Anat Deracine has been an immigrant her entire life. “I have never been able to vote in any country that I’ve lived in,” she says. She’s of Indian descent but grew up first in Iraq and then Saudi Arabia. When the Saudi government cracked down after the Gulf War, her family left for Canada; Deracine was 14.

When she decided to write about Saudia Arabia, Deracine settled on a pen name, partially for her safety but also so readers would give Driving by Starlight a chance without any preconceived notions about its author.

Nonetheless, Deracine drew on her own experiences to write Driving by Starlight, especially for the novel’s complex female relationships. In both the book and her own experience, Deracine says, Saudi girls and women “were caught up with a lot of infighting, back-stabbing, jealousy, and [all] sort of interpersonal politics largely because of the confines that they were in.”

The arc of the novel is focused on how these women overcome those disagreements and learn to lift each other up in the face of darker threats. Or, as Deracine puts it, “How do you let the little battles fall away when you realize you have a bigger war to fight?”

Driving by Starlight includes a large cast of young (and a few older) Saudi women, each of whom has her own challenges and motivations. “There is no one Middle Eastern woman,” Deracine says. “They’re figuring out who they are even within this very tight bounding box.” The narrator is ambitious, brilliant Leena, the daughter of a rebel, who dreams of studying law but knows it’s impossible for her. Her best friend Mishal dreams about boys rather than books but looks to her impending arranged marriage with dread. There are also the pious Bilquis, the half-American Deena, and the headmistress Maryam.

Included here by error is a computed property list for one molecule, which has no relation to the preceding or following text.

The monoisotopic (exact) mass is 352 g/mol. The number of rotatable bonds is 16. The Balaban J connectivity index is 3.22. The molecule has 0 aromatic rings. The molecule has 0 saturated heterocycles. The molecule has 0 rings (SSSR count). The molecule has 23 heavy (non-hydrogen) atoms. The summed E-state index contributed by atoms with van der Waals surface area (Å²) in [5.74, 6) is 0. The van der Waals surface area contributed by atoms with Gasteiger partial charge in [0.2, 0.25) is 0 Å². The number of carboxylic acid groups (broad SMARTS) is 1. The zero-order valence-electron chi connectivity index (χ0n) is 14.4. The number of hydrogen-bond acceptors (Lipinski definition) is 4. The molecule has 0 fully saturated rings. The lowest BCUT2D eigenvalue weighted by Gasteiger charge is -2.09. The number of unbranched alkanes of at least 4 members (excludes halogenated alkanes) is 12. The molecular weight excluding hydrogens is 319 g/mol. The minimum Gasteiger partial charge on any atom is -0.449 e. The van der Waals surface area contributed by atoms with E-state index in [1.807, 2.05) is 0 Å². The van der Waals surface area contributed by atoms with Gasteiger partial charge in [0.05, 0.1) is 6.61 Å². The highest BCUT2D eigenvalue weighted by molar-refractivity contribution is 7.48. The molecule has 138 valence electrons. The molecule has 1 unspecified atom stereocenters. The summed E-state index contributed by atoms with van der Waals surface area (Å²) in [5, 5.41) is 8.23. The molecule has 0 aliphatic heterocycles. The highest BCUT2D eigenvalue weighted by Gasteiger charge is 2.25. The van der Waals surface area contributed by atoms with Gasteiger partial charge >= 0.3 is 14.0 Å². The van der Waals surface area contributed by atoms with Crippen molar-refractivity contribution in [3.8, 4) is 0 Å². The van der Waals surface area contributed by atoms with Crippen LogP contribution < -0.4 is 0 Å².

Driving by Starlight As these very different women come into contact—and conflict—with each other, they are often shockingly cruel to each other, as when Leena compares the chubby Bilquis to an elephant. “Making them likable is one thing, but making them real is another, and making them real meant that they would say and do some very sharp things,” Deracine says. That effusive emotionality, which can be positive as well, is the norm in the Middle East, Deracine says, even as it feels profoundly strange to a Westerner taught to value politeness above all else.

To make the story more immediately comprehensible to a global audience, Deracine altered the way the girls speak somewhat, but she was careful not to give the girls the same values as their Western counterparts. “In most of the Middle East, including Egypt and Saudi Arabia, if you say you’re an atheist they’ll put you in an asylum,” she says. “So it’s a very different spectrum of what’s possible.” Some things that seem absolutely shocking to Americans, like the way that women’s cellphone cameras are smashed when the phone is purchased, are simple facts of life to those in Saudi Arabia.

The power and pervasiveness of these policies have rendered the notion of changing the system from the inside almost impossible for Saudi women. At the end of Driving by Starlight, Leena is forced to leave the country she loves in the hope of building a better life elsewhere. “At what point do you recognize that you alone are not going to change the system, you don’t have the power to change the system, and you need to find solid ground before you can help the others who are drowning?” Deracine asks.

Alex Heimbach is a writer and editor in California.